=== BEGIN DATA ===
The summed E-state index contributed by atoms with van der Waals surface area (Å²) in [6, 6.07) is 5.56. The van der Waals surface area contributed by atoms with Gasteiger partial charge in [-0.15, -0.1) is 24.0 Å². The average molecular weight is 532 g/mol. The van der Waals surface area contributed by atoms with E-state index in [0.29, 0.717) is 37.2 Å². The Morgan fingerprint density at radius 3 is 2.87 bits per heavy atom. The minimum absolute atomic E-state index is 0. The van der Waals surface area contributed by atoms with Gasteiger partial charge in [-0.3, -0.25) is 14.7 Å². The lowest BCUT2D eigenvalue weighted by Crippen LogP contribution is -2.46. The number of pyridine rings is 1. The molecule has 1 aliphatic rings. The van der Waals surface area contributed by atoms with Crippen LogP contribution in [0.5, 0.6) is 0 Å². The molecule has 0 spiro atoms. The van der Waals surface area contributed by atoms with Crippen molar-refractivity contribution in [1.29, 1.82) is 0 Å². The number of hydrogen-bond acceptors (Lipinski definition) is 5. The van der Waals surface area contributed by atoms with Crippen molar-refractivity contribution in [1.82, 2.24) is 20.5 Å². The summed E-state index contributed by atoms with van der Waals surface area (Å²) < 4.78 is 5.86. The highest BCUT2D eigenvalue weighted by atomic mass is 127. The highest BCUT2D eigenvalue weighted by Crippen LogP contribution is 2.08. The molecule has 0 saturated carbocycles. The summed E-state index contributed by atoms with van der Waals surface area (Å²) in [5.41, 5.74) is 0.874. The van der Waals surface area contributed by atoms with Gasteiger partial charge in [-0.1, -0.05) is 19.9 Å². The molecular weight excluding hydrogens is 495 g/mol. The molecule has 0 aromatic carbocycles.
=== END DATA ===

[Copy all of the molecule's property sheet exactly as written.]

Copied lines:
The summed E-state index contributed by atoms with van der Waals surface area (Å²) in [6, 6.07) is 5.56. The van der Waals surface area contributed by atoms with Gasteiger partial charge in [-0.15, -0.1) is 24.0 Å². The average molecular weight is 532 g/mol. The van der Waals surface area contributed by atoms with E-state index in [0.29, 0.717) is 37.2 Å². The Morgan fingerprint density at radius 3 is 2.87 bits per heavy atom. The minimum absolute atomic E-state index is 0. The van der Waals surface area contributed by atoms with Gasteiger partial charge in [-0.3, -0.25) is 14.7 Å². The lowest BCUT2D eigenvalue weighted by Crippen LogP contribution is -2.46. The number of pyridine rings is 1. The molecule has 1 aliphatic rings. The van der Waals surface area contributed by atoms with Crippen LogP contribution in [0.5, 0.6) is 0 Å². The molecule has 0 spiro atoms. The van der Waals surface area contributed by atoms with Crippen molar-refractivity contribution in [1.29, 1.82) is 0 Å². The number of hydrogen-bond acceptors (Lipinski definition) is 5. The van der Waals surface area contributed by atoms with Crippen molar-refractivity contribution in [1.82, 2.24) is 20.5 Å². The summed E-state index contributed by atoms with van der Waals surface area (Å²) < 4.78 is 5.86. The highest BCUT2D eigenvalue weighted by atomic mass is 127. The highest BCUT2D eigenvalue weighted by Crippen LogP contribution is 2.08. The molecule has 0 saturated carbocycles. The summed E-state index contributed by atoms with van der Waals surface area (Å²) in [5.41, 5.74) is 0.874. The van der Waals surface area contributed by atoms with Gasteiger partial charge in [-0.1, -0.05) is 19.9 Å². The molecular weight excluding hydrogens is 495 g/mol. The molecule has 0 aromatic carbocycles.